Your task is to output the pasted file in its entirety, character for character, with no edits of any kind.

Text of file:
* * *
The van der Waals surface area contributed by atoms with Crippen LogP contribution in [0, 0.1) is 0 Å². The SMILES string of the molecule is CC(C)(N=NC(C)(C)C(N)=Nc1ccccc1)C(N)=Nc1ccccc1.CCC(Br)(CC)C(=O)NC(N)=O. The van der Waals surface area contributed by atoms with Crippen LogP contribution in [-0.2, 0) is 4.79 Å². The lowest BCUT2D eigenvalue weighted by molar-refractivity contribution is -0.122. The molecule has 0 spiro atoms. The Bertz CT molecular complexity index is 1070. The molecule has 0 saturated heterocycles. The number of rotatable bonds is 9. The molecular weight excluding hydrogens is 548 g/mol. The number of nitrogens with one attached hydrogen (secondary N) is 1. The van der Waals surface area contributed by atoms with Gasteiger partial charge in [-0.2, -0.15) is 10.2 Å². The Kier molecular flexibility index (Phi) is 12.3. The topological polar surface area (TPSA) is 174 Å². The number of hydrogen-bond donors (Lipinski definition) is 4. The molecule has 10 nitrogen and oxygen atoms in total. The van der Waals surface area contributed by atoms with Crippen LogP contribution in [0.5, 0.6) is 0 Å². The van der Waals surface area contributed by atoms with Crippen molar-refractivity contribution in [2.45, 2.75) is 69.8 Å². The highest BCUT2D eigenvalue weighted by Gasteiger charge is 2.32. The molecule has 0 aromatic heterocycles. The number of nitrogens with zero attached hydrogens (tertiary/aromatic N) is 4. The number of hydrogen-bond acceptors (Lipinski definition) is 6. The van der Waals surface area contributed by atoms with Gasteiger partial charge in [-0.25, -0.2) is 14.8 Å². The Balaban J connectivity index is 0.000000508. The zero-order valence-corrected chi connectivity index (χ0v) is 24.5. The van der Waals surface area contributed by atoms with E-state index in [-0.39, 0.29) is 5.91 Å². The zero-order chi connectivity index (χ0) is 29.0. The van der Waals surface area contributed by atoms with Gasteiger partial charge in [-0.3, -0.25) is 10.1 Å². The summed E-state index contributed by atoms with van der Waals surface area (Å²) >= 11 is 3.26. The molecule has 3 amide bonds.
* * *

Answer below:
The van der Waals surface area contributed by atoms with Crippen LogP contribution in [0, 0.1) is 0 Å². The SMILES string of the molecule is CC(C)(N=NC(C)(C)C(N)=Nc1ccccc1)C(N)=Nc1ccccc1.CCC(Br)(CC)C(=O)NC(N)=O. The van der Waals surface area contributed by atoms with Crippen LogP contribution in [-0.2, 0) is 4.79 Å². The lowest BCUT2D eigenvalue weighted by molar-refractivity contribution is -0.122. The molecule has 0 spiro atoms. The Bertz CT molecular complexity index is 1070. The molecule has 0 saturated heterocycles. The number of rotatable bonds is 9. The molecular weight excluding hydrogens is 548 g/mol. The number of nitrogens with one attached hydrogen (secondary N) is 1. The van der Waals surface area contributed by atoms with Gasteiger partial charge in [-0.2, -0.15) is 10.2 Å². The Kier molecular flexibility index (Phi) is 12.3. The topological polar surface area (TPSA) is 174 Å². The number of hydrogen-bond donors (Lipinski definition) is 4. The molecule has 10 nitrogen and oxygen atoms in total. The van der Waals surface area contributed by atoms with Crippen LogP contribution in [0.5, 0.6) is 0 Å². The van der Waals surface area contributed by atoms with Crippen molar-refractivity contribution in [2.45, 2.75) is 69.8 Å². The highest BCUT2D eigenvalue weighted by Gasteiger charge is 2.32. The molecule has 0 aromatic heterocycles. The number of nitrogens with zero attached hydrogens (tertiary/aromatic N) is 4. The number of hydrogen-bond acceptors (Lipinski definition) is 6. The van der Waals surface area contributed by atoms with Gasteiger partial charge in [-0.25, -0.2) is 14.8 Å². The Balaban J connectivity index is 0.000000508. The zero-order valence-corrected chi connectivity index (χ0v) is 24.5. The van der Waals surface area contributed by atoms with E-state index in [-0.39, 0.29) is 5.91 Å². The zero-order chi connectivity index (χ0) is 29.0. The van der Waals surface area contributed by atoms with Gasteiger partial charge in [-0.3, -0.25) is 10.1 Å². The summed E-state index contributed by atoms with van der Waals surface area (Å²) >= 11 is 3.26. The molecule has 3 amide bonds.